Whiplash is a common cause of neck pain and headaches which happens when the head and neck move backward or forward very quickly and forcefully.
Whiplash affects tissues in the front of neck such as the longus colli, scalene muscles, and the anterior longitudinal ligament. Larger muscles like the sternocleidomastoid can also be affected when the neck moves backward quickly. Large muscles in the back of the neck, like the splenius and trapezius, and smaller muscles like the rectus capitis posterior and scalenes, may also be affected during whiplash. A car accident or sports injury are common reasons for the head to move this way.
If the muscles stay sore and tight following a whiplash-type injury, headaches and neck pain can result. Physical therapy can help you decrease neck pain and headaches, help you improve your posture, and teach you to care for your neck using stretches and strengthening.
What causes whiplash?
Whiplash is most commonly caused by a motor vehicle accident in which the person is in a car that is not moving, and is struck by another vehicle from behind. It is commonly thought the rear impact causes the head and neck to be forced into hyperextended (backward) position as the seat pushes the person's torso forward - and the unrestrained head and neck fall backwards. After a short delay the head and neck then recover and are thrown into a hyperflexed (forward) position.
More recent studies investigating high-speed cameras and sophisticated crash dummies have determined that after the rear impact the lower cervical vertebrae (lower bones in the neck) are forced into a position of hyperextension while the upper cervical vertebrae (upper bones in the neck) are in a hyperflexed position. This leads to an abnormal S-shape in the cervical spine after the rear impact that is different from the normal motion. It is thought that this abnormal motion causes damage to the soft tissues that hold the cervical vertebrae together (ligaments, facet capsules, muscles).
How is whiplash diagnosed?
After an accident the patient may be taken to the hospital or a doctor's office to be examined. The doctor will examine the patient to determine if they have any injuries that require treatment. Based on the symptoms and examination findings the doctor may place a collar on the neck for additional support. The doctor may also obtain x-rays of the neck to check for more serious injury. The most important first step is to make sure there is no major injury to the neck, head or the rest of the body requiring immediate treatment.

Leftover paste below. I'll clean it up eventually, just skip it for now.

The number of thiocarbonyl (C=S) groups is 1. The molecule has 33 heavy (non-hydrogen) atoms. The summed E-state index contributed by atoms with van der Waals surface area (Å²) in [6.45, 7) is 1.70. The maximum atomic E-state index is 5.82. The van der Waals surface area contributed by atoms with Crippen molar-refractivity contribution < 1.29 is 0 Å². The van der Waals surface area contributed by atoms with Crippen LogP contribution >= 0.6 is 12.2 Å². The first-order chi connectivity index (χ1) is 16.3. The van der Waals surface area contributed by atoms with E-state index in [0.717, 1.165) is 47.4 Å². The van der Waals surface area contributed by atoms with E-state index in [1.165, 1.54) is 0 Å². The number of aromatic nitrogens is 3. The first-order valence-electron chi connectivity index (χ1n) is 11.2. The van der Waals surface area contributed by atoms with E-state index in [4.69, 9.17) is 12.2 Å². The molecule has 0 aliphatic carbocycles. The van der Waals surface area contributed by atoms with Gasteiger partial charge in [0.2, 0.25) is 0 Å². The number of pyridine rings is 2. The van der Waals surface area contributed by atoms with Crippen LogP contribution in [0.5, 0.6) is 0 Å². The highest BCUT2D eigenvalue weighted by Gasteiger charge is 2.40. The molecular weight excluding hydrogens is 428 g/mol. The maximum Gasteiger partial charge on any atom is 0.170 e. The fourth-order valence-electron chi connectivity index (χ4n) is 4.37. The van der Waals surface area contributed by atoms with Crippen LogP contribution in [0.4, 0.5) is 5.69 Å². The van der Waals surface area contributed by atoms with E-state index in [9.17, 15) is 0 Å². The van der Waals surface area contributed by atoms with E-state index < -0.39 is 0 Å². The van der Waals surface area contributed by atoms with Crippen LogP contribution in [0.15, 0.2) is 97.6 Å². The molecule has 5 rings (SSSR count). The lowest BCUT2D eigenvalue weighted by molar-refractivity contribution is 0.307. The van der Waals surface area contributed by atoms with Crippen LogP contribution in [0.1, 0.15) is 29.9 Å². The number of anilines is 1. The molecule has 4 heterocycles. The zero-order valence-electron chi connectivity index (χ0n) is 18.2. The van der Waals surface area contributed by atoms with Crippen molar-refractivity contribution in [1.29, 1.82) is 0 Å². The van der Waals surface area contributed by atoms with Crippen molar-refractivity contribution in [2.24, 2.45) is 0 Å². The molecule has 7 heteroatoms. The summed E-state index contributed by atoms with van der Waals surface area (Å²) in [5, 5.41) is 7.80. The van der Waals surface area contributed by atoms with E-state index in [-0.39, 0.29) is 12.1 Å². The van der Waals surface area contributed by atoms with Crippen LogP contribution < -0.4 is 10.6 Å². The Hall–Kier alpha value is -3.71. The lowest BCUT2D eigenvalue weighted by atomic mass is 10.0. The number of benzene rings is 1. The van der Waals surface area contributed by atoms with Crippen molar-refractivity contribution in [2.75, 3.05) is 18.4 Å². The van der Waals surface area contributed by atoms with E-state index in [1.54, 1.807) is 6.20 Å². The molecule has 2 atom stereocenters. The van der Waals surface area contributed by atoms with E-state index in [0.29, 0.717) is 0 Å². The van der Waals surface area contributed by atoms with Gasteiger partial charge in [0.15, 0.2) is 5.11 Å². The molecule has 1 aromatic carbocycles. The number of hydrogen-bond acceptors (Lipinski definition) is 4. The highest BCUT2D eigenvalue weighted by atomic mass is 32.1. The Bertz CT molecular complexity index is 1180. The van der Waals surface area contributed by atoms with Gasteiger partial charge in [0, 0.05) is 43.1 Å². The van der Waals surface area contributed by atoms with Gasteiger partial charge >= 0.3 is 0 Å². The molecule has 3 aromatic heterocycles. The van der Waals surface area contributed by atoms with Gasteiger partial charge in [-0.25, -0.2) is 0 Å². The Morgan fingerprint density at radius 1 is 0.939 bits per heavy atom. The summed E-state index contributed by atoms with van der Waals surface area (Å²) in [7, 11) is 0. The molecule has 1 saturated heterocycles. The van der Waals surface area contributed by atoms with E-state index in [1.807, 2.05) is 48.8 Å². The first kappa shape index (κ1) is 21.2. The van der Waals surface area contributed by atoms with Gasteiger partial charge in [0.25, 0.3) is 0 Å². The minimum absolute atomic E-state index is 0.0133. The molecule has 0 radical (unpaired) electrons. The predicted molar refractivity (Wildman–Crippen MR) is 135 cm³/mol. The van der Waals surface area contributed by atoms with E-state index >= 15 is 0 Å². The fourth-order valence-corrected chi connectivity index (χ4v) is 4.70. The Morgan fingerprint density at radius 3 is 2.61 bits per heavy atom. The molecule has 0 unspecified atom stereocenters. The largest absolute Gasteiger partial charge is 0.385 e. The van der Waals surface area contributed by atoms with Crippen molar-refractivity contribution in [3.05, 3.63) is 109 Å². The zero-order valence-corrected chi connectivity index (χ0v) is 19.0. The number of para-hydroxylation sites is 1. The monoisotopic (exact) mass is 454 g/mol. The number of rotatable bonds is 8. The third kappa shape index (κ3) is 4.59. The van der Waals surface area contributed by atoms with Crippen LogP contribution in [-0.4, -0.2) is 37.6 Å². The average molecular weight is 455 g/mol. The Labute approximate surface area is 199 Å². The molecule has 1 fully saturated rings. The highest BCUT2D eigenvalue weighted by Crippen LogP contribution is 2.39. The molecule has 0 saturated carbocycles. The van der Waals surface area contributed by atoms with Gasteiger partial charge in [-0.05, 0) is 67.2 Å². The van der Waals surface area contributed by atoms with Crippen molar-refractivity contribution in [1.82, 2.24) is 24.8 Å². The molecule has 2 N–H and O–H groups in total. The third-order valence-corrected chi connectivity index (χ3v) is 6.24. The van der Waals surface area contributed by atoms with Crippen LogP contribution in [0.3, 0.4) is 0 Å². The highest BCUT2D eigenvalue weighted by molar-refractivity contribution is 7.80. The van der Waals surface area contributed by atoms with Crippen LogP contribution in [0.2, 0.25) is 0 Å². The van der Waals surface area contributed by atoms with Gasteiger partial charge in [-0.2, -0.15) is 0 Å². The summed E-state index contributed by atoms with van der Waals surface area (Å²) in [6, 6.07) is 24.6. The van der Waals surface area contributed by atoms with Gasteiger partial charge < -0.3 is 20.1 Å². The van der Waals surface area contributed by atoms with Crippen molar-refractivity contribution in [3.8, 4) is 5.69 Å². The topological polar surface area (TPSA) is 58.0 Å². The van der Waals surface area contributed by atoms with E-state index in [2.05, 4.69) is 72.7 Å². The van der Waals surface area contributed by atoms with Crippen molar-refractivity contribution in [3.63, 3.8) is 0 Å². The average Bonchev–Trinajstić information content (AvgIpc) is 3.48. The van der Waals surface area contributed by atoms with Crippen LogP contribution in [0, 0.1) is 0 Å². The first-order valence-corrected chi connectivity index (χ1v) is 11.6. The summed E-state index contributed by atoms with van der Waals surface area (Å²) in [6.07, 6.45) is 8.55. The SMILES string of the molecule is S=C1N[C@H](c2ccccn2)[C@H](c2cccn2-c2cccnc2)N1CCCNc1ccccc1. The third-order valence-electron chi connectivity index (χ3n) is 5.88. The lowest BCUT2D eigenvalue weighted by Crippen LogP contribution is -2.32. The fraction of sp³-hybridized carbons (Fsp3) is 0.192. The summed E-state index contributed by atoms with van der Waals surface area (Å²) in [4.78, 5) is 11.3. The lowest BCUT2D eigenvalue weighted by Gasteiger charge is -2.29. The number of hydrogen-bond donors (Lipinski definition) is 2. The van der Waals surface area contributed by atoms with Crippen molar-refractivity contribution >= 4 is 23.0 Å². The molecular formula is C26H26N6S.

If the x-rays are normal but the patient continues to have neck pain, the doctor may keep the cervical collar in place and see the patient back in the office in about a week for an additional examination. At that time the doctor may obtain new x-rays to see if there have been any changes. If the doctor is still concerned about soft tissue injuries, he or she may obtain either x-rays with the head leaning forward and backwards (dynamic x-rays) or obtain an MRI (magnetic resonance imaging study). These dynamic x-rays or MRI scans are better able to detect injuries to the soft tissues of the neck, especially instability, that may not been seen with normal x-rays of the neck.
What is the treatment for whiplash?
Treatment of whiplash depends on the wide variety of symptoms present.
The most important issue in the management of whiplash is optimal education of the patient about their injury. This includes information on the cause, potential treatments, and likely outcomes. Patients should understand that this is a real injury, but that nearly all patients have the ability to fully recover.
Prolonged immobilization actually slows the healing process. If there is no evidence of abnormal spinal alignment, early range of motion is advised.
Patients involved in early range of motion exercises have been shown to have a more reliable and rapid improvement in their symptoms. This treatment typically involves rotational exercises performed 10 times per hour as soon as symptoms allow within the first four days of the accident.
It seems that excessive rest and immobilization have been shown to have greater chances of chronic symptoms. This is explained by loss of range of motion leading to increased pain and stiffness. Immobilization also causes muscle atrophy (muscle wasting), decreased blood flow to the injured soft tissues, and healing of damaged muscles in shortened position that renders them less flexible.
Physical therapy can be useful in helping to wean a patient from a cervical collar as well as to help strengthen muscles and reduce painful motions. Occupational therapy can be used to help return the patient to the work environment.
What can be done to prevent whiplash?
While it is not always possible to prevent accidents, advances in automobile safety have attempted to reduce the associated risks. Many advances in seat belts and head restraints have been able to reduce the risk of whiplash injury. The proper use of these devices is crucial to their success in preventing injury. Head restraints are designed to prevent the head from moving into hyperextension when struck from behind. In order for this to work properly, the head restraint should be optimally positioned directly behind the head. If the head restraint is lowered below the level of the head it could actually force the head into further hyperextension after an impact. Many automobiles have additional safety equipment including air bags and air curtains to further protect drivers and passengers from injury.